At breakfast one morning, a wife looks at her husband as he reads the financial page of the newspaper, just as he has done every morning for the past twenty years.  She longs to yank away the paper and tell him she is just as in love with him today as she was the day they were married.  But she isn’t sure it’s true.  She isn’t sure he loves her.  She isn’t even sure who he is anymore.  She stares at the back of the paper that covers his face and under her breath asks, “Where are you?”

A young executive drives home after a long day’s work.  Once again he’s running late.  He picks up the car phone to tell his wife that he’ll be a bit late for dinner but will get there as soon as he can.  His little girl answers the phone and asks plaintively, “Where are you, Daddy?”  Immediately he realizes that he’d forgotten all about her first piano recital that afternoon.  After he hangs up, he looks into the rearview mirror, disgusted with himself.  He can’t get the question out of his mind.  Where are you? He remembers how much it hurt when his own father missed his first Little League game.  This isn’t who he wants to be.  It isn’t who he used to be.  “What happened?”  he wonders.  “Where am I?”

A recently widowed woman goes to bed alone.  It is the worst part of the day.  She has drunk a bit too much wine, in the hope that it will help her pass out quickly.  But the grief is stronger than the alcohol, and the tears start to flow as soon as she lies down.  Her hand slides over to her husband’s pillow as she asks, “Where are you?”

Some of us are lost in lonely marriages, others in the blind pursuit of success and still others in their grief.  We struggle to find a way out, but the harder we try the more lost we become.  Sometimes we get so lost, we don’t even know where or who we are.  It would be good to have someone find us, to tell us it’s going to be okay.  It would be good to have hope.

Barnes, Yearning pg. 111-112

In the book, Yearning, Barnes is “making a motion that we face reality.”  He argues that we aren’t meant to be satisfied or whole.  As exemplified in the passage above, he writes about life with a refreshing honesty often missing in Christian authors.  He offers no platitudes and no easy spiritual solutions to our broken lives.  He even discourages us from focusing on becoming arguing instead for just being.  And yet he believes there is profound hope for us Christians.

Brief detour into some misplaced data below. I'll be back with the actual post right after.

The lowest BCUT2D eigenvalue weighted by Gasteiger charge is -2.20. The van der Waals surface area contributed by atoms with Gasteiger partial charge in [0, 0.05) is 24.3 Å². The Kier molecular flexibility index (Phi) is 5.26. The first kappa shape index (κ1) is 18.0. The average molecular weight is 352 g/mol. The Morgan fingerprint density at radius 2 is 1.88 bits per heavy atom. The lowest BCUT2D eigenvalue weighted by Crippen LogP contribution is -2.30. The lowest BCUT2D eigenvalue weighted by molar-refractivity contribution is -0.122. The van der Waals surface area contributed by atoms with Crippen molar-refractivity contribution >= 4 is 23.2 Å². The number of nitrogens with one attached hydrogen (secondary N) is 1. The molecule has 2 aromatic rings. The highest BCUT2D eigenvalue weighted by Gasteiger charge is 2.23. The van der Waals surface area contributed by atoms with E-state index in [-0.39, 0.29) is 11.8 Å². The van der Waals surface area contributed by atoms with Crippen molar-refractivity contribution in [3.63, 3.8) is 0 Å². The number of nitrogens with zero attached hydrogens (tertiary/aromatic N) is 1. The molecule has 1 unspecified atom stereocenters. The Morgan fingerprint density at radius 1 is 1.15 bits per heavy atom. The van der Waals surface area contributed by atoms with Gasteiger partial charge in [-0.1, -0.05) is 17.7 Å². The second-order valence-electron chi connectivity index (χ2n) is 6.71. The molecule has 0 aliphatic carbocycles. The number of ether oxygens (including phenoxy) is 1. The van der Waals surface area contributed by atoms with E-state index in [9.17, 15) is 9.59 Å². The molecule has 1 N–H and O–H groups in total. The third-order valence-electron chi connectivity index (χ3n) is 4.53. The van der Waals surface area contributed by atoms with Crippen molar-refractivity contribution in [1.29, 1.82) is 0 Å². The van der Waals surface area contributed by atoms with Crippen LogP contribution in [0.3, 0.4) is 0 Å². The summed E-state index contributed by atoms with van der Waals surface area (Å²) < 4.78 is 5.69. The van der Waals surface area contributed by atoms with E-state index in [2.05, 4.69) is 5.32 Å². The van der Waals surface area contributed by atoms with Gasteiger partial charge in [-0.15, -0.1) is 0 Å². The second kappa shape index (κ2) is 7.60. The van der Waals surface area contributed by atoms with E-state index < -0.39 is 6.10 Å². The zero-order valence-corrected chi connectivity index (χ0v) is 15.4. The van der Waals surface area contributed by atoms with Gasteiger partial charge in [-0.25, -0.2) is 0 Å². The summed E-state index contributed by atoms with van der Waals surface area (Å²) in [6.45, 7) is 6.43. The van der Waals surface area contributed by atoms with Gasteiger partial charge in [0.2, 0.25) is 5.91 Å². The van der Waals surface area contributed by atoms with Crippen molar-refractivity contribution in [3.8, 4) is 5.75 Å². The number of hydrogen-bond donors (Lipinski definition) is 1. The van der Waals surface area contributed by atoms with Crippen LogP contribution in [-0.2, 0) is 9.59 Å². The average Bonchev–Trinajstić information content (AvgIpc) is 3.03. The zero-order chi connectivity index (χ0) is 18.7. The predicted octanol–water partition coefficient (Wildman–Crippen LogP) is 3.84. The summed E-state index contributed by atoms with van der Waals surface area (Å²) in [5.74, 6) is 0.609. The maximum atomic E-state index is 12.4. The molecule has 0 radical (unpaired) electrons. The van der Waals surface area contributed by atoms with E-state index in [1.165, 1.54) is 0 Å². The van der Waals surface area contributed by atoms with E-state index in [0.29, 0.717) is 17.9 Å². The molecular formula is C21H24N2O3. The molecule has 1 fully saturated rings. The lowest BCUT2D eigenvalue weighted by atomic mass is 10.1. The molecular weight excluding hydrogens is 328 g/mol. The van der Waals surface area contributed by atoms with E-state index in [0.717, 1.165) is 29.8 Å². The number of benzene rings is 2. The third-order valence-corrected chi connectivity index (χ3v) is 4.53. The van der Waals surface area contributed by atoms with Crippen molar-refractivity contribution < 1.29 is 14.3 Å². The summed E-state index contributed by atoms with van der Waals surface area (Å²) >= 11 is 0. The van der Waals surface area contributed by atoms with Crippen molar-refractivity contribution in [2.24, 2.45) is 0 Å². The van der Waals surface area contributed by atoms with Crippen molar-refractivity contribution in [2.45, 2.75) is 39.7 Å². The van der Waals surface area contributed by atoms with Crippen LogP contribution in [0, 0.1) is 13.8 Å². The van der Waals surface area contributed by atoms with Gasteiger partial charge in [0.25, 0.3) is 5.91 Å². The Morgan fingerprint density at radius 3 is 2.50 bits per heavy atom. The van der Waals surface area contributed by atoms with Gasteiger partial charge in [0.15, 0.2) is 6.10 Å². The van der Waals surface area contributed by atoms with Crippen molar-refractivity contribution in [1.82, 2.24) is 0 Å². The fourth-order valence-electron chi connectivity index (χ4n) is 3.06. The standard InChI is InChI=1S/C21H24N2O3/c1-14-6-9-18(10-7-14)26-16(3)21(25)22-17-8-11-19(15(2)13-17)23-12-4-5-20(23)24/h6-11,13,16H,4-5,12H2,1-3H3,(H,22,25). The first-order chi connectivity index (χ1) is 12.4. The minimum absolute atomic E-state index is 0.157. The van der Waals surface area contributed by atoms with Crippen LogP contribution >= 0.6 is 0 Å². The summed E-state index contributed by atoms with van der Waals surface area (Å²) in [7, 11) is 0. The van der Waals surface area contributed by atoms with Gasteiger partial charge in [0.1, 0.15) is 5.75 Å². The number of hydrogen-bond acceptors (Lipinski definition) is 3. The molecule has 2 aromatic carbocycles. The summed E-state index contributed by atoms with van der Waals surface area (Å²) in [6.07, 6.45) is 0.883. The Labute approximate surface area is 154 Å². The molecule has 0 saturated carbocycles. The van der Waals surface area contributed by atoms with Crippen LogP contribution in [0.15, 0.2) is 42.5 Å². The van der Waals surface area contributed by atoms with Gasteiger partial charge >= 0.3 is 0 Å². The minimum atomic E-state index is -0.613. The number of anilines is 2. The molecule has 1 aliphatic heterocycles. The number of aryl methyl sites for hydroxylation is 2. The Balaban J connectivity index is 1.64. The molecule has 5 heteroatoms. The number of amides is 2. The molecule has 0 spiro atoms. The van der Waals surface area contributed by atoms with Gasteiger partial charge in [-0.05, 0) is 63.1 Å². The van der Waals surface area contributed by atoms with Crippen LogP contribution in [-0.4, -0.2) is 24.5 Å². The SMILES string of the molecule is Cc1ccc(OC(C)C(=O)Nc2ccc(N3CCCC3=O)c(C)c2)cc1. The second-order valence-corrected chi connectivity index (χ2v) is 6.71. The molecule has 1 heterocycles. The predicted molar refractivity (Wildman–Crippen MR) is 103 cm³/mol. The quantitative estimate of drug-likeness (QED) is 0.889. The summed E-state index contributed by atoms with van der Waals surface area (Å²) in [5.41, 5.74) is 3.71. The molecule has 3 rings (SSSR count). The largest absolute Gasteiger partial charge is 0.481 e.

The Bible provides one vignette after another of the grief-stricken God in search of the creatures he loves.  This great story of God’s search for humanity culminates in the arrival of Jesus as God in the flesh.  Jesus walks through ordinary streets and villages, looking for those who have lost their way.  It is the end of a journey that began with God’s first walk through the garden.  Jesus’ birth, teachings, miracles and death are all paraphrases of the Creator’s great question, “Where are you?” pg. 112

If God continues his search for us that he began in Eden, then salvation is being found by him.  But when we are found we shouldn’t expect to be rescued.  God’s salvation isn’t a rescue from this world or our problems but a promise of his presence with us.

We don’t usually think of salvation as having God with us  We would rather think of it as our being with God, and as being saved from how it is.  We would rather think of ‘the victorious Christian life.’  But in Jesus Christ God is revealed as the Savior-Immanuel, which means that salvation is not our ascent out of the hard, pain-filled, compromised conditions of this world.  Salvation is God’s descent down to the lost world that he loves. pg. 116

Salvation doesn’t mean we will no longer struggle with our broken self in a fallen world.  Therefore, he argues let’s be honest about it.  As a pastor he’s walked with people through some hard life circumstances.  He’s seen people battle illness, lose children to rebellion, and spouses abandon one another.  The church is supposed to be the place where people can go to be honest about their pain and then be received with grace, but too often it’s the last place people want to go when they have a problem.

Too often the church just promulgates a spiritualize version of the world’s favorite lie that if you just buy this product all your problems with go away.  The church begins to peddle the promises that if you’ll only come to our church, join a small group, go on this mission trip, pray this prayer, read your Bible, or pray so often,  then you will experience healing and be on your way to becoming whole.  For those of us who try these things and still feel deep dissatisfaction with life, we fear we’ve done something wrong.  We fear we are missing out on what everyone else has.  We worry, maybe I didn’t pray quite right or I didn’t ask for forgiveness for all my sins, or I didn’t…  This is a lie.  It’s a lie that prevents people from being honest with one another and experiencing grace.

I love this book.  In it I find the freedom to be honest about life.  Barnes beautifully articulates the tension between “being saved” and feeling forsaken.  I found myself wanting to read half the paragraphs to my wife.  You know a book is good when your wife starts to role her eyes when you tell her you want to read yet another passage to her!  I highly recommend this book.  It’s very easy to read, theologically accessible, and I imagine it will be encouraging to anyone who’s ever felt like they’ve failed at life.


One response to “Honesty”

  1. Wow, that sounds like a great book!